Elusive, speedy, and great instincts. These are some of the words thrown around when you mention fantasy dynasty prospect Duke Johnson. Johnson possesses the kind of explosiveness only seen among elite running backs. It was with t
Quick start in college
As a true freshman, Johnson exploded onto the scene in his very first game with the Hurricanes against Boston College, rushing for two long touchdowns. Although he was splitting carries with teammate and future Tampa Bay Buccaneers running back Mike James, Johnson finished with 135 yards on just seven carries (19.3 yards per carry) while James tallied 54 yards on 14 carries (3.9 ypc).
But much like catching a fish on your first cast can be a bad omen, Johnson failed to eclipse the 100-yard mark for the next seven games during his 2012 freshman season. He was held in check by defenses such as Notre Dame, a team led by Heisman finalist Manti-Teo, and Florida State's stout defense that would later go on to win the National Championship in 2013.
But Johnson eventually broke out, and turned in his first real big time game against ACC rival Virginia. Johnson finished with 16 carries for 150 yards and while he didn't score a touchdown, he threw for a score off a running back toss-pass play and ended up returning a kickoff 95 yards for a touchdown. He also finished with 214 net return yards.
In 2012, Johnson led the nation in plays of 50 yards or more from scrimmage with 11.
As you can see in this video, notice how Johnson keeps the play alive by changing his field across the middle. He doesn't run violently or look to initiate a whole lot of contact, rather preferring to make defenders miss with quick lateral shifts. He whips out the stiff arm when he can, but he's not somebody who's going to run defenders over, especially at the NFL level. Overall, Johnson excels with his ability Most running to convert his vertical north/south energy to east/west almost seamlessly. That, combined with his great instincts when it comes to knowing where the defenders are on the field and exactly how his shiftiness will be applied in a way that nets him the most positive yardage is a skill only truly gifted running backs have. You throw in his receiving ability and you've got a potential fantasy juggernaut on your hands.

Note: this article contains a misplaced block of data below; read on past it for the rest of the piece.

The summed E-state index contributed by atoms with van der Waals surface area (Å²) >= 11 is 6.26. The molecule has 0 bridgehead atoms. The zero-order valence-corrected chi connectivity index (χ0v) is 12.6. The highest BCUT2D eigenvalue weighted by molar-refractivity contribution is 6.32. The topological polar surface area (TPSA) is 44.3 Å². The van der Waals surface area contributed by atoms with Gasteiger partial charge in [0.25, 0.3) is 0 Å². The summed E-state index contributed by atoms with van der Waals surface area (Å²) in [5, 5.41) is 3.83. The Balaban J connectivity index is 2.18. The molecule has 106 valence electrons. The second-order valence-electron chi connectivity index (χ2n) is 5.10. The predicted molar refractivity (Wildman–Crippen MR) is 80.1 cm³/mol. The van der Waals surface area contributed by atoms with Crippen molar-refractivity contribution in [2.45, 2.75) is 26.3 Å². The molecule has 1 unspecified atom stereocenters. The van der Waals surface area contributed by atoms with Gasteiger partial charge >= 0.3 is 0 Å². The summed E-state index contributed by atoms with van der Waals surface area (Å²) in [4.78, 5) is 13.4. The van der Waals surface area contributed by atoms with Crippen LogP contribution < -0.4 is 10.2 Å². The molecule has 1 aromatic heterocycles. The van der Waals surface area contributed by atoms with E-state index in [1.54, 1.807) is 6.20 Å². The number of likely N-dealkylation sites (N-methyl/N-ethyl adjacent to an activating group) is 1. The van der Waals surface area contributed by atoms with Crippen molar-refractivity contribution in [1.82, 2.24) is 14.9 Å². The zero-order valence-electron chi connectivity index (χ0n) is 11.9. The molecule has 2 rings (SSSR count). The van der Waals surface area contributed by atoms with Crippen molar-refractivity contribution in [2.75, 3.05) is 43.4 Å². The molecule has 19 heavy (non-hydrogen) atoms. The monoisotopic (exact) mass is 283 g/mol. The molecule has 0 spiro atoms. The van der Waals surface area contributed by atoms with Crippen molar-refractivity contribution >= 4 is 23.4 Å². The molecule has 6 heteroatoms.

- Elite speed
- Aggressive in the open field, extends plays
- Natural receiver
- Plays big for his size, can move defenders
- Gets to top speed quickly
- Runs with purpose decisive when hitting the hole
- Pass blocking needs improvement
- Small size may prevent him from being a true workhorse back
- Small size may also prevent him from getting goal line carries
Injury bug bites sophomore year
Johnson was on his way to a breakout season in 2013 after rushing for more than 150 yards in three of his eight starts. But against arguably the Hurricanes biggest game against Florida State, Johnson saw his season come to an end after breaking his ankle. It's worth noting he rushed for 97 yards on 23 carries (4.2 ypc) against the Seminoles, a defense that was arguably one of the best that season.
A crazy good junior season
Some of Johnson's best performances came in 2014. At that time, Miami wasn't as potent of an offensive team due to their lack of consistency at quarterback, which resulted in Johnson carrying the load. It was because of this, combined with Johnson's maturity as a player, that allowed him to compile his most successful season. Johnson totaled 1,652 rushing yards and 10 touchdowns his junior year, scoring a touchdown in 9-of-14 games. His best effort came against Virginia Tech, where he demolished the Hokies for 249 yards and a touchdown on 29 carries. It was the most ever rushing yards by an opposing player at Virginia Tech's Lane Stadium and had Johnson not left the game after twisting his ankle with 5:59 left in the fourth quarter, he might've eclipsed 300 yards.
We mentioned his receiving ability as well. Here's an example of Johnson's catching ability out of the backfield.
When it comes to current NFL running backs who play like Johnson, Philadelphia Eagles running back LeSean McCoy immediately comes to mind. Like McCoy, Johnson is undersized, elusive, speedy and catches ball well out of the backfield. Johnson, like McCoy, might have trouble becoming an insider runner at the NFL level due to his lack of size.
McCoy/Johnson physical comparison:
|208 lbs||Weight||194 lbs|
|65 (two seasons)||No. of receptions (college)||69 (two and a half seasons)|
|4.5||40 yard dash||X|
*Listed height, keep watch for his official height/weight measurement at combine
Dynasty grade: Top 5 pick